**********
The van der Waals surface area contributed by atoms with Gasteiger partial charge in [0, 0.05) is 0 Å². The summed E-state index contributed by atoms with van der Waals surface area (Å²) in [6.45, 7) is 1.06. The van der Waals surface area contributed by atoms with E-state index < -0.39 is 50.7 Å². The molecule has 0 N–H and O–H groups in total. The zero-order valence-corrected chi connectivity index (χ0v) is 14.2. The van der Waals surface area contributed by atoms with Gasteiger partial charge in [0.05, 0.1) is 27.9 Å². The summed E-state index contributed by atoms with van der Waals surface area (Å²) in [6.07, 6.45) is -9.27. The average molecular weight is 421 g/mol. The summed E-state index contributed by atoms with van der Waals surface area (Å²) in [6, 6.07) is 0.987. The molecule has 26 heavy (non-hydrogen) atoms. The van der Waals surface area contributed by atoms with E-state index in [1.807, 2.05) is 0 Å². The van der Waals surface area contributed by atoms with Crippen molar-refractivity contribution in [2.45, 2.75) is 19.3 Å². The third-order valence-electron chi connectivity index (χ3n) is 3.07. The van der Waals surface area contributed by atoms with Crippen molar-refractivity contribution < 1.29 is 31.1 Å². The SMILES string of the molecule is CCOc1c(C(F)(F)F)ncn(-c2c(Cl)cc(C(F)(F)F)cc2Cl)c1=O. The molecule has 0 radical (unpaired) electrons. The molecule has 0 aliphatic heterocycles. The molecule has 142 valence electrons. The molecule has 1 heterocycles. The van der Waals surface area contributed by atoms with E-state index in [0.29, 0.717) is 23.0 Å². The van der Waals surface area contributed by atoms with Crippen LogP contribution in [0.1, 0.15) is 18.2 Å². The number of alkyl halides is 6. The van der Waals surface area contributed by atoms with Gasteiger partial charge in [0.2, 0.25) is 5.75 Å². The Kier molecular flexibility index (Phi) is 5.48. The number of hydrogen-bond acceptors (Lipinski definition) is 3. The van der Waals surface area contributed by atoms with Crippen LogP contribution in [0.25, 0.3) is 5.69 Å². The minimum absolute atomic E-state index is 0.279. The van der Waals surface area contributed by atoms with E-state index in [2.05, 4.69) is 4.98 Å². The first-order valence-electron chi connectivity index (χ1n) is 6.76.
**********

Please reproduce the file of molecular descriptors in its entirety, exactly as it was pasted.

The van der Waals surface area contributed by atoms with Gasteiger partial charge in [0, 0.05) is 0 Å². The summed E-state index contributed by atoms with van der Waals surface area (Å²) in [6.45, 7) is 1.06. The van der Waals surface area contributed by atoms with E-state index < -0.39 is 50.7 Å². The molecule has 0 N–H and O–H groups in total. The zero-order valence-corrected chi connectivity index (χ0v) is 14.2. The van der Waals surface area contributed by atoms with Gasteiger partial charge in [0.05, 0.1) is 27.9 Å². The summed E-state index contributed by atoms with van der Waals surface area (Å²) in [6.07, 6.45) is -9.27. The average molecular weight is 421 g/mol. The summed E-state index contributed by atoms with van der Waals surface area (Å²) in [6, 6.07) is 0.987. The molecule has 26 heavy (non-hydrogen) atoms. The van der Waals surface area contributed by atoms with E-state index in [1.807, 2.05) is 0 Å². The van der Waals surface area contributed by atoms with Crippen molar-refractivity contribution in [2.45, 2.75) is 19.3 Å². The third-order valence-electron chi connectivity index (χ3n) is 3.07. The van der Waals surface area contributed by atoms with Crippen molar-refractivity contribution < 1.29 is 31.1 Å². The SMILES string of the molecule is CCOc1c(C(F)(F)F)ncn(-c2c(Cl)cc(C(F)(F)F)cc2Cl)c1=O. The molecule has 0 radical (unpaired) electrons. The molecule has 0 aliphatic heterocycles. The molecule has 142 valence electrons. The molecule has 1 heterocycles. The van der Waals surface area contributed by atoms with E-state index in [0.29, 0.717) is 23.0 Å². The van der Waals surface area contributed by atoms with Crippen LogP contribution in [0.1, 0.15) is 18.2 Å². The number of alkyl halides is 6. The van der Waals surface area contributed by atoms with Gasteiger partial charge in [0.2, 0.25) is 5.75 Å². The Kier molecular flexibility index (Phi) is 5.48. The number of hydrogen-bond acceptors (Lipinski definition) is 3. The van der Waals surface area contributed by atoms with Crippen LogP contribution in [0.25, 0.3) is 5.69 Å². The minimum absolute atomic E-state index is 0.279. The van der Waals surface area contributed by atoms with E-state index in [2.05, 4.69) is 4.98 Å². The first-order valence-electron chi connectivity index (χ1n) is 6.76.